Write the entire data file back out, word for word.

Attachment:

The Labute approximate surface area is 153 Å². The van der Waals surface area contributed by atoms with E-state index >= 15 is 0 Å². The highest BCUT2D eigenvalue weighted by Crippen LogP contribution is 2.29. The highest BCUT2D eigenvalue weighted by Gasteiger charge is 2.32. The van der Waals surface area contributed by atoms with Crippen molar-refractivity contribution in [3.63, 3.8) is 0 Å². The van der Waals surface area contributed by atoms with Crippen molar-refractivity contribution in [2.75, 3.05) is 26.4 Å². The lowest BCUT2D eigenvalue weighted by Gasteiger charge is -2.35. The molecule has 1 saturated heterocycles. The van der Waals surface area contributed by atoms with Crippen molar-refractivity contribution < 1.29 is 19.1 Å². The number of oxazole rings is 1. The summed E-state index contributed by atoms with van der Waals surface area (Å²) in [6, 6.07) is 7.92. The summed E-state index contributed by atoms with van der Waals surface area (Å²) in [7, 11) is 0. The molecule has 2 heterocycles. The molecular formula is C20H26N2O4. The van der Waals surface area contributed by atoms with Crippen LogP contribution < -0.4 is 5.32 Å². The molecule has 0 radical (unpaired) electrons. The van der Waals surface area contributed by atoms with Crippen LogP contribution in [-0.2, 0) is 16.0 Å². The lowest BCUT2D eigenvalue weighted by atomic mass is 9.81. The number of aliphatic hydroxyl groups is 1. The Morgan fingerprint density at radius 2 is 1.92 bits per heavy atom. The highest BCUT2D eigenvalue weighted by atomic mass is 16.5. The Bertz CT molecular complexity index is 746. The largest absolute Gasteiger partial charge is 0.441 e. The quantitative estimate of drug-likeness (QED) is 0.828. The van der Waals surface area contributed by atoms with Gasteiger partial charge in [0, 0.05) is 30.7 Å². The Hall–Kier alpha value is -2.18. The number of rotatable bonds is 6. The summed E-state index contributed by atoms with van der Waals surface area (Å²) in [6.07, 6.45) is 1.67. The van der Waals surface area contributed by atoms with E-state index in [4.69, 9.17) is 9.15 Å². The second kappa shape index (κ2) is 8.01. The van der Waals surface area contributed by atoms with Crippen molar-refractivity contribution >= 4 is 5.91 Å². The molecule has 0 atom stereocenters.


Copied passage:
The Labute approximate surface area is 153 Å². The van der Waals surface area contributed by atoms with E-state index >= 15 is 0 Å². The highest BCUT2D eigenvalue weighted by Crippen LogP contribution is 2.29. The highest BCUT2D eigenvalue weighted by Gasteiger charge is 2.32. The van der Waals surface area contributed by atoms with Crippen molar-refractivity contribution in [3.63, 3.8) is 0 Å². The van der Waals surface area contributed by atoms with Crippen molar-refractivity contribution in [2.75, 3.05) is 26.4 Å². The lowest BCUT2D eigenvalue weighted by Gasteiger charge is -2.35. The molecule has 1 saturated heterocycles. The van der Waals surface area contributed by atoms with Crippen molar-refractivity contribution < 1.29 is 19.1 Å². The number of oxazole rings is 1. The summed E-state index contributed by atoms with van der Waals surface area (Å²) in [6, 6.07) is 7.92. The summed E-state index contributed by atoms with van der Waals surface area (Å²) in [7, 11) is 0. The molecule has 2 heterocycles. The molecular formula is C20H26N2O4. The van der Waals surface area contributed by atoms with Crippen LogP contribution < -0.4 is 5.32 Å². The molecule has 0 radical (unpaired) electrons. The van der Waals surface area contributed by atoms with Crippen LogP contribution in [-0.2, 0) is 16.0 Å². The lowest BCUT2D eigenvalue weighted by atomic mass is 9.81. The number of aliphatic hydroxyl groups is 1. The Morgan fingerprint density at radius 2 is 1.92 bits per heavy atom. The highest BCUT2D eigenvalue weighted by atomic mass is 16.5. The Bertz CT molecular complexity index is 746. The largest absolute Gasteiger partial charge is 0.441 e. The quantitative estimate of drug-likeness (QED) is 0.828. The van der Waals surface area contributed by atoms with Gasteiger partial charge in [0, 0.05) is 30.7 Å². The Hall–Kier alpha value is -2.18. The number of rotatable bonds is 6. The summed E-state index contributed by atoms with van der Waals surface area (Å²) in [6.07, 6.45) is 1.67. The van der Waals surface area contributed by atoms with E-state index in [4.69, 9.17) is 9.15 Å². The second kappa shape index (κ2) is 8.01. The van der Waals surface area contributed by atoms with Crippen molar-refractivity contribution >= 4 is 5.91 Å². The molecule has 0 atom stereocenters.